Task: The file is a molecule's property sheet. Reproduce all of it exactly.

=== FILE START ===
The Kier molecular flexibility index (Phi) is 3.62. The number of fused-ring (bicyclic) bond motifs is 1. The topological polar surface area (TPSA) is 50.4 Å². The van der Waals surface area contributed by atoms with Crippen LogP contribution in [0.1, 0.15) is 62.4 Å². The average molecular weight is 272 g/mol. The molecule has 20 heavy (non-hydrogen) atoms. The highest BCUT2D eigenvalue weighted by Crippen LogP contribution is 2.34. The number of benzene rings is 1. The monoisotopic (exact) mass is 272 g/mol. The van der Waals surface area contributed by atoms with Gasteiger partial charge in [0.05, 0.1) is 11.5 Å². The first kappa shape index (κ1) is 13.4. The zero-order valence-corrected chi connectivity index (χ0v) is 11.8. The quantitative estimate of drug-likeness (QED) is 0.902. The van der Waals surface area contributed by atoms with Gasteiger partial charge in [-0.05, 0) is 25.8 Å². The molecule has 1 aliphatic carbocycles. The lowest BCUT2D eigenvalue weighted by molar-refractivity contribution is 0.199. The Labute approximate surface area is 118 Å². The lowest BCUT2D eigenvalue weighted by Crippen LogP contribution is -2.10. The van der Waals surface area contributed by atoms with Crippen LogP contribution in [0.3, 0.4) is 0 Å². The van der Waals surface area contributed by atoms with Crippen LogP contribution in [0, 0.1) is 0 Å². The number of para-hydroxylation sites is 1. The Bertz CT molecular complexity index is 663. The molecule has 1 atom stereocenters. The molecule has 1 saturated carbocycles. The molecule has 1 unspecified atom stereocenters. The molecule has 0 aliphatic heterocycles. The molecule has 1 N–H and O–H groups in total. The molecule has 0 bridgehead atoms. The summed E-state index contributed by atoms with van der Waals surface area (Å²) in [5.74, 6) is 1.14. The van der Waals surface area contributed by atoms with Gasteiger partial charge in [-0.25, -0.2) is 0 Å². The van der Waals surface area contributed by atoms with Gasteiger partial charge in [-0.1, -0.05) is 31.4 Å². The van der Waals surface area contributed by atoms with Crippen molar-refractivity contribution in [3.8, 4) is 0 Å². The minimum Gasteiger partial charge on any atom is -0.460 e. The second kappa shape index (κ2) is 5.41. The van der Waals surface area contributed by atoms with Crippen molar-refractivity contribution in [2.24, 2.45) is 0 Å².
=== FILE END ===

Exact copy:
The Kier molecular flexibility index (Phi) is 3.62. The number of fused-ring (bicyclic) bond motifs is 1. The topological polar surface area (TPSA) is 50.4 Å². The van der Waals surface area contributed by atoms with Crippen LogP contribution in [0.1, 0.15) is 62.4 Å². The average molecular weight is 272 g/mol. The molecule has 20 heavy (non-hydrogen) atoms. The highest BCUT2D eigenvalue weighted by Crippen LogP contribution is 2.34. The number of benzene rings is 1. The monoisotopic (exact) mass is 272 g/mol. The van der Waals surface area contributed by atoms with Gasteiger partial charge in [0.05, 0.1) is 11.5 Å². The first kappa shape index (κ1) is 13.4. The zero-order valence-corrected chi connectivity index (χ0v) is 11.8. The quantitative estimate of drug-likeness (QED) is 0.902. The van der Waals surface area contributed by atoms with Gasteiger partial charge in [-0.05, 0) is 25.8 Å². The molecule has 1 aliphatic carbocycles. The lowest BCUT2D eigenvalue weighted by molar-refractivity contribution is 0.199. The Labute approximate surface area is 118 Å². The lowest BCUT2D eigenvalue weighted by Crippen LogP contribution is -2.10. The van der Waals surface area contributed by atoms with Crippen LogP contribution in [0.3, 0.4) is 0 Å². The van der Waals surface area contributed by atoms with Crippen LogP contribution in [0, 0.1) is 0 Å². The number of para-hydroxylation sites is 1. The Bertz CT molecular complexity index is 663. The molecule has 1 atom stereocenters. The molecule has 1 saturated carbocycles. The molecule has 1 unspecified atom stereocenters. The molecule has 0 aliphatic heterocycles. The molecule has 1 N–H and O–H groups in total. The molecule has 0 bridgehead atoms. The summed E-state index contributed by atoms with van der Waals surface area (Å²) in [5.74, 6) is 1.14. The van der Waals surface area contributed by atoms with Gasteiger partial charge in [-0.25, -0.2) is 0 Å². The van der Waals surface area contributed by atoms with Gasteiger partial charge in [-0.1, -0.05) is 31.4 Å². The van der Waals surface area contributed by atoms with Crippen molar-refractivity contribution in [3.8, 4) is 0 Å². The minimum Gasteiger partial charge on any atom is -0.460 e. The second kappa shape index (κ2) is 5.41. The van der Waals surface area contributed by atoms with Crippen molar-refractivity contribution in [2.24, 2.45) is 0 Å².